Police sketch of the suspect in the attempted abduction incident on October 3.

Scoop’s got your

Salem Community Patriot | October 12, 2012 - 10

Classified Ad Rates: 1 week: $10.00 for 20 words or less. 4 weeks: $37.00 for 20 words or less. Additional words: .10 per word per week. (Maximum of 60 words). “Lost and Found” and “Free Bee” ads run for one week at no charge. Deadline for placement is Tuesday at noon of the week you would like the ad to run. You may pay by cash, check (made out to Area News Group), or credit card (Master Card or Visa, name, address, phone & card info. required) – no refunds. Ads paid by credit card can be faxed to 603-879-9707 or e-mailed to classifieds@areanewsgroup.com. All other ads can be mailed or delivered to: Salem Community Patriot, 17 Executive Drive, Suite One, Hudson, NH 03051. Call 603-880-1516 for more information. Buyer Be Aware: The Area News Group supplies advertising space in good faith for our customers. However, occasionally an advertiser will require up front investment from the consumer. We do not endorse or guarantee these or any advertisers claim. We encourage you to be a good consumer and do your homework before you invest/purchase any products or goods.

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Every lifetime has a story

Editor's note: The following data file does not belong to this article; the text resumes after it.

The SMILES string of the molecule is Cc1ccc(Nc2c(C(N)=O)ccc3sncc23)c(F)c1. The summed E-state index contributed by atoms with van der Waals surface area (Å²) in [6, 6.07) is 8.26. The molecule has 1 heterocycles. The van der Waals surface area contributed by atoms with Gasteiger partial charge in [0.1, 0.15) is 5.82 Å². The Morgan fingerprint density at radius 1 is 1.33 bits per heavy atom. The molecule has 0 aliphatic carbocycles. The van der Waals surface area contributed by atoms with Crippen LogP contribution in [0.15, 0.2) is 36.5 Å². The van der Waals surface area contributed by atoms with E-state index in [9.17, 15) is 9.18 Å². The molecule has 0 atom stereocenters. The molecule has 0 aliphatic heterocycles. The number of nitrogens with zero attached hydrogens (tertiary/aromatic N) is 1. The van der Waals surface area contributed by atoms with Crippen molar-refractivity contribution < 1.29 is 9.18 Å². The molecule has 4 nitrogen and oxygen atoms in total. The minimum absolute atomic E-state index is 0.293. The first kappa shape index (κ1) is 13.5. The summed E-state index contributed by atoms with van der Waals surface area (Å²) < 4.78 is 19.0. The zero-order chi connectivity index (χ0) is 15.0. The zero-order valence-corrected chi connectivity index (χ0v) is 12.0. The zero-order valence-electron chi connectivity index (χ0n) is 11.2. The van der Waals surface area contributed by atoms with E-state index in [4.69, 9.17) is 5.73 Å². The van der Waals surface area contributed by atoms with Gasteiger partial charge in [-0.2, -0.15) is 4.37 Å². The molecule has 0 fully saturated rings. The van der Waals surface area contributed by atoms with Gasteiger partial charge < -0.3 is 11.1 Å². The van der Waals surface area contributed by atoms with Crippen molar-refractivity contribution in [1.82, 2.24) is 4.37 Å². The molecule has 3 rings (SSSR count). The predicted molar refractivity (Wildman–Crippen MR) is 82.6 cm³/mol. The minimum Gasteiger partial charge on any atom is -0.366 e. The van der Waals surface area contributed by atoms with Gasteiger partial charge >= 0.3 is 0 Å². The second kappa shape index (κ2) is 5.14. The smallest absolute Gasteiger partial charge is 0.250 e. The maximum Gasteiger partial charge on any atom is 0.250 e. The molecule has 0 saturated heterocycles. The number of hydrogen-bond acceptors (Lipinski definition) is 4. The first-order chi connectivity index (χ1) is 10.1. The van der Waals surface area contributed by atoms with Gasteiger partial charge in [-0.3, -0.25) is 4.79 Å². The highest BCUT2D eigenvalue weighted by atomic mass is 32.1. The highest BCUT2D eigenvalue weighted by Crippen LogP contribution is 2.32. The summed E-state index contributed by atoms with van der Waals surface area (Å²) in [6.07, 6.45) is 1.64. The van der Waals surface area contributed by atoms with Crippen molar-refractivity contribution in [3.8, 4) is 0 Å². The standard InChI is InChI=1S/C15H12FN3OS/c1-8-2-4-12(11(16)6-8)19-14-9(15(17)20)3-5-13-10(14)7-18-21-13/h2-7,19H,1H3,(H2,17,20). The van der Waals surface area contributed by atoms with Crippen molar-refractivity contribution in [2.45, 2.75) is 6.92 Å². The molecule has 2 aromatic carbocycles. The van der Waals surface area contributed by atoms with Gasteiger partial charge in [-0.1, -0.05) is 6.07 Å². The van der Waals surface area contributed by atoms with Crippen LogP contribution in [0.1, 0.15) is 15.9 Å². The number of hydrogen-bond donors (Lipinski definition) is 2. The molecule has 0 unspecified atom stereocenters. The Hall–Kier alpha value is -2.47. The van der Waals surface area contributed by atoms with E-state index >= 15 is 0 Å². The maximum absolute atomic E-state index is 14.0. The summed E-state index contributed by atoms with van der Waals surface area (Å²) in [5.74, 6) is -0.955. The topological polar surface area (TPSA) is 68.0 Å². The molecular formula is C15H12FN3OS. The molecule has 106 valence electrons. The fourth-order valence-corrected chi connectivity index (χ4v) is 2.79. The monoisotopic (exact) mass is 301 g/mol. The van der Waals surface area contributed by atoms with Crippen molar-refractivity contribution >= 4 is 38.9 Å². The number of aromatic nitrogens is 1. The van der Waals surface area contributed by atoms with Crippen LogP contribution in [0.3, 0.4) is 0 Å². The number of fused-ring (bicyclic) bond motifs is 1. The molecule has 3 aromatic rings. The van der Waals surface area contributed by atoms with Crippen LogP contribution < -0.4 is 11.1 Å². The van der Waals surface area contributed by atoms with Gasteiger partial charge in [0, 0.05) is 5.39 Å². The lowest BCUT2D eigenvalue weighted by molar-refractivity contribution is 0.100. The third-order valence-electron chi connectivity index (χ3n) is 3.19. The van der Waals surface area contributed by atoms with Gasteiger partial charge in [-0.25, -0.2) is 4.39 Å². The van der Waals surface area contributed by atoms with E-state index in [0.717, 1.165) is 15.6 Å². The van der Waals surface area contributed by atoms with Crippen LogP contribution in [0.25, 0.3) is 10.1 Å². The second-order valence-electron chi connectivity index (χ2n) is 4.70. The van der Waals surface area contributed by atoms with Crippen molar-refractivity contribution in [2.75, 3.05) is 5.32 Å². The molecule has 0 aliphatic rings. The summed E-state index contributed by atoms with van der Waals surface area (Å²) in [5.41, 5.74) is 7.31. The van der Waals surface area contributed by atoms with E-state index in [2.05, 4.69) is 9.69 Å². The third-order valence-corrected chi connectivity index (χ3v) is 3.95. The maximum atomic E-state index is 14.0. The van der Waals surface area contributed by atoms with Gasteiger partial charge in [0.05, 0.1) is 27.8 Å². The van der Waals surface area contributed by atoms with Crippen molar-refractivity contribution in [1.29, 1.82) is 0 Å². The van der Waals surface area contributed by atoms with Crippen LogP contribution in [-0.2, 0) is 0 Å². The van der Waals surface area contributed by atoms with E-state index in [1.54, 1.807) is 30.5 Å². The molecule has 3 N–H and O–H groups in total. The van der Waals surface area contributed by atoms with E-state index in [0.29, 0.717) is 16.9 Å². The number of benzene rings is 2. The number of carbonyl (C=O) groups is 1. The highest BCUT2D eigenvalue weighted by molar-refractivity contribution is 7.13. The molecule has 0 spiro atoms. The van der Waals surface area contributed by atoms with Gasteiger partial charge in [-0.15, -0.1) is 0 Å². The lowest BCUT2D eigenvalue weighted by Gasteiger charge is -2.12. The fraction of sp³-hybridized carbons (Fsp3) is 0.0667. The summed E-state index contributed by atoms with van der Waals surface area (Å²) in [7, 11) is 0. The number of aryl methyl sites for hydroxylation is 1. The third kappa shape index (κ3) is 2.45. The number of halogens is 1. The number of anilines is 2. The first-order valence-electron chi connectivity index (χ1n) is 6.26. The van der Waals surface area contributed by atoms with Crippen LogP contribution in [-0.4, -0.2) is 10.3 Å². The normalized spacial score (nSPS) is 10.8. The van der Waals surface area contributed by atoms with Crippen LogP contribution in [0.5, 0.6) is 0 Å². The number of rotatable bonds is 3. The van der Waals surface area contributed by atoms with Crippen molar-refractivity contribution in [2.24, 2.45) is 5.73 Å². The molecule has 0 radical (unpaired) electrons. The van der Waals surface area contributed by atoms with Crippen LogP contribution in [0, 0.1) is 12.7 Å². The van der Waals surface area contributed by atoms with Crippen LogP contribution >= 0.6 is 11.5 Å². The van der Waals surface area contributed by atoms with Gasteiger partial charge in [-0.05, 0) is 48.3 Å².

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Every lifetime has a story LANDSCAPING

JOE’S LANDSCAPING & LAWN SERVICE: Mowings starting at $35.00, trees/ bushes/shrubs- trimming, pruning, removal. Spring/ Fall clean-ups. Call for free estimate. 603-401-3255, www.joetslandscaping.com.

2 column

A’s UNWANTED Scrap metal, cars and trucks, lawn tractors, washers and dryers, hot-water tanks, etc. Will pick up. Call Steve at FREE PICK-UP of electronics 261-5452. 10/5-10/12/12 and most home items for WASHING MACHINES/ recycling! Visit dryers, Frigidaire, AC, lawn www.wepickuprecycling.com mower-tractor, scrap metal, for details or call computers, hot water tanks, 603-894-5553. 8/24-11/9/12 refrigerators, AC, dish


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Every lifetime has a story
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3 column


washers, VCR and most electronics. Will pick up. Call Sammy, 603-235-2648.

TWO-FAMILY YARD SALE: Sat & Sun, 10/13 & 10/14, 10am-3pm, 61 South Shore Drive, Pelham. Furniture, sports equipment, clothes, tools. 10/12/12 YARD SALE: Downsizing, Sat, 10/13, 9am-2pm, 24 Captains Drive, Salem. 10/12/12


4 column


HIGH VIEW TREE SERVICE- Fully insured, free estimates, 24-hour service. Specializing in all aspects of tree service. Call Brownie, 603-546-3079. 10/5-10/26/12

Every lifetime has a story

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5 column